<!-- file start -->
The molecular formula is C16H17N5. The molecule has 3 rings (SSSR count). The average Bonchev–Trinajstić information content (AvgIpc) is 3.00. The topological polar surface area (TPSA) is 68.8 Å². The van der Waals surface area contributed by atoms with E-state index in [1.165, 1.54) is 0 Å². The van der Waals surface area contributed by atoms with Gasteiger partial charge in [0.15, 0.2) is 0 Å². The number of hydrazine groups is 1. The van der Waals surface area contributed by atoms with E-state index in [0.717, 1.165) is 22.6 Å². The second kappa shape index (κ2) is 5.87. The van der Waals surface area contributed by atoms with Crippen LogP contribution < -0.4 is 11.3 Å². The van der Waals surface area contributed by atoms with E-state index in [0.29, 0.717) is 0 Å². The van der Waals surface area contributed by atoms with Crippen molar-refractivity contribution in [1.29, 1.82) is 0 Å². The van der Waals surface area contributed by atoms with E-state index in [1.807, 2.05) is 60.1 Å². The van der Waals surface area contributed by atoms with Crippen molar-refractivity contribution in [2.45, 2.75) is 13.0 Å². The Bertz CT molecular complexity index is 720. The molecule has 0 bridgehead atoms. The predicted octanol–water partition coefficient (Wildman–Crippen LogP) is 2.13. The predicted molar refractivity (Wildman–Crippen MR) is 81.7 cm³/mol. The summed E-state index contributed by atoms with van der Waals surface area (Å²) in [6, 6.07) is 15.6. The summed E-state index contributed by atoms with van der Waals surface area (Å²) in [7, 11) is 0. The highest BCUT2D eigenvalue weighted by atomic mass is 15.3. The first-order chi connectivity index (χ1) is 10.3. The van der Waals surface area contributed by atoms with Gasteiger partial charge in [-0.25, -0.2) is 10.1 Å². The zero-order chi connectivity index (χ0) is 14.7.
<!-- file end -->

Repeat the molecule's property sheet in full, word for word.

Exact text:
The molecular formula is C16H17N5. The molecule has 3 rings (SSSR count). The average Bonchev–Trinajstić information content (AvgIpc) is 3.00. The topological polar surface area (TPSA) is 68.8 Å². The van der Waals surface area contributed by atoms with E-state index in [1.165, 1.54) is 0 Å². The van der Waals surface area contributed by atoms with Gasteiger partial charge in [0.15, 0.2) is 0 Å². The number of hydrazine groups is 1. The van der Waals surface area contributed by atoms with E-state index in [0.717, 1.165) is 22.6 Å². The second kappa shape index (κ2) is 5.87. The van der Waals surface area contributed by atoms with Crippen LogP contribution < -0.4 is 11.3 Å². The van der Waals surface area contributed by atoms with E-state index in [0.29, 0.717) is 0 Å². The van der Waals surface area contributed by atoms with Crippen molar-refractivity contribution in [1.29, 1.82) is 0 Å². The van der Waals surface area contributed by atoms with E-state index in [1.807, 2.05) is 60.1 Å². The van der Waals surface area contributed by atoms with Crippen molar-refractivity contribution in [2.45, 2.75) is 13.0 Å². The Bertz CT molecular complexity index is 720. The molecule has 0 bridgehead atoms. The predicted octanol–water partition coefficient (Wildman–Crippen LogP) is 2.13. The predicted molar refractivity (Wildman–Crippen MR) is 81.7 cm³/mol. The summed E-state index contributed by atoms with van der Waals surface area (Å²) in [6, 6.07) is 15.6. The summed E-state index contributed by atoms with van der Waals surface area (Å²) in [7, 11) is 0. The highest BCUT2D eigenvalue weighted by atomic mass is 15.3. The first-order chi connectivity index (χ1) is 10.3. The van der Waals surface area contributed by atoms with Gasteiger partial charge in [-0.25, -0.2) is 10.1 Å². The zero-order chi connectivity index (χ0) is 14.7.